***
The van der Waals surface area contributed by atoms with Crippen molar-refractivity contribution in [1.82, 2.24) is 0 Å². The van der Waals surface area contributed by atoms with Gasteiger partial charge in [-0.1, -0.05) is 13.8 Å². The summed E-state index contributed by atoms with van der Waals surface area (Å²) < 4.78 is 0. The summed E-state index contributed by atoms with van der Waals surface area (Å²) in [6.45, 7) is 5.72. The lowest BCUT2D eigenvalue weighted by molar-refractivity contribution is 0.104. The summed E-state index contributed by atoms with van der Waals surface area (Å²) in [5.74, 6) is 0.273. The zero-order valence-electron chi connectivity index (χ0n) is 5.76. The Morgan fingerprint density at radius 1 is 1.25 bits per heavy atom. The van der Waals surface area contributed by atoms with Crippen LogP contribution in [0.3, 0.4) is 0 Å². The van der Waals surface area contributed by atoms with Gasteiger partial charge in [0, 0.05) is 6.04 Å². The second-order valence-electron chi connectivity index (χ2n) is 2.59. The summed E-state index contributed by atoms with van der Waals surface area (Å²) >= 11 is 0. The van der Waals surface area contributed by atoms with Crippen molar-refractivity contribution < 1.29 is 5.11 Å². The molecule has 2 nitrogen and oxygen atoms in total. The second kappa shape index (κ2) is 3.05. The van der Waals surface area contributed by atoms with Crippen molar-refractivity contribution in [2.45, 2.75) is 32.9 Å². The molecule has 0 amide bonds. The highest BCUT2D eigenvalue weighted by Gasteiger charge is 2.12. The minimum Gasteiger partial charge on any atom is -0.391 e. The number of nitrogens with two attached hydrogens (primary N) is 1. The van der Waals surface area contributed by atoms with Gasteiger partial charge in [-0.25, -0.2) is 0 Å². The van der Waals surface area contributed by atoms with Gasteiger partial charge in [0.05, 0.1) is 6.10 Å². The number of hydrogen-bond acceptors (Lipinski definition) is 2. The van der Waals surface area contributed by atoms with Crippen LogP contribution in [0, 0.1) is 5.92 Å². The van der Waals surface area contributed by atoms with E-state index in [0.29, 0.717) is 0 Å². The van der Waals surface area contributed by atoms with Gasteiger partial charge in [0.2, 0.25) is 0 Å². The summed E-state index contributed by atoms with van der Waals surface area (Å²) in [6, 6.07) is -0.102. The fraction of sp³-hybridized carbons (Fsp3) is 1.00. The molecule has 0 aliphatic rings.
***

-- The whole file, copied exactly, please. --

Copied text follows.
The van der Waals surface area contributed by atoms with Crippen molar-refractivity contribution in [1.82, 2.24) is 0 Å². The van der Waals surface area contributed by atoms with Gasteiger partial charge in [-0.1, -0.05) is 13.8 Å². The summed E-state index contributed by atoms with van der Waals surface area (Å²) < 4.78 is 0. The summed E-state index contributed by atoms with van der Waals surface area (Å²) in [6.45, 7) is 5.72. The lowest BCUT2D eigenvalue weighted by molar-refractivity contribution is 0.104. The summed E-state index contributed by atoms with van der Waals surface area (Å²) in [5.74, 6) is 0.273. The zero-order valence-electron chi connectivity index (χ0n) is 5.76. The Morgan fingerprint density at radius 1 is 1.25 bits per heavy atom. The van der Waals surface area contributed by atoms with Crippen LogP contribution in [0.3, 0.4) is 0 Å². The van der Waals surface area contributed by atoms with Gasteiger partial charge in [0, 0.05) is 6.04 Å². The second-order valence-electron chi connectivity index (χ2n) is 2.59. The summed E-state index contributed by atoms with van der Waals surface area (Å²) >= 11 is 0. The van der Waals surface area contributed by atoms with Crippen molar-refractivity contribution < 1.29 is 5.11 Å². The molecule has 2 nitrogen and oxygen atoms in total. The second kappa shape index (κ2) is 3.05. The van der Waals surface area contributed by atoms with Crippen molar-refractivity contribution in [2.45, 2.75) is 32.9 Å². The molecule has 0 amide bonds. The highest BCUT2D eigenvalue weighted by Gasteiger charge is 2.12. The minimum Gasteiger partial charge on any atom is -0.391 e. The number of nitrogens with two attached hydrogens (primary N) is 1. The van der Waals surface area contributed by atoms with Gasteiger partial charge in [-0.25, -0.2) is 0 Å². The van der Waals surface area contributed by atoms with Gasteiger partial charge in [0.05, 0.1) is 6.10 Å². The number of hydrogen-bond acceptors (Lipinski definition) is 2. The van der Waals surface area contributed by atoms with Crippen LogP contribution in [0, 0.1) is 5.92 Å². The van der Waals surface area contributed by atoms with E-state index in [0.29, 0.717) is 0 Å². The van der Waals surface area contributed by atoms with Gasteiger partial charge in [0.2, 0.25) is 0 Å². The summed E-state index contributed by atoms with van der Waals surface area (Å²) in [6, 6.07) is -0.102. The fraction of sp³-hybridized carbons (Fsp3) is 1.00. The molecule has 0 aliphatic rings.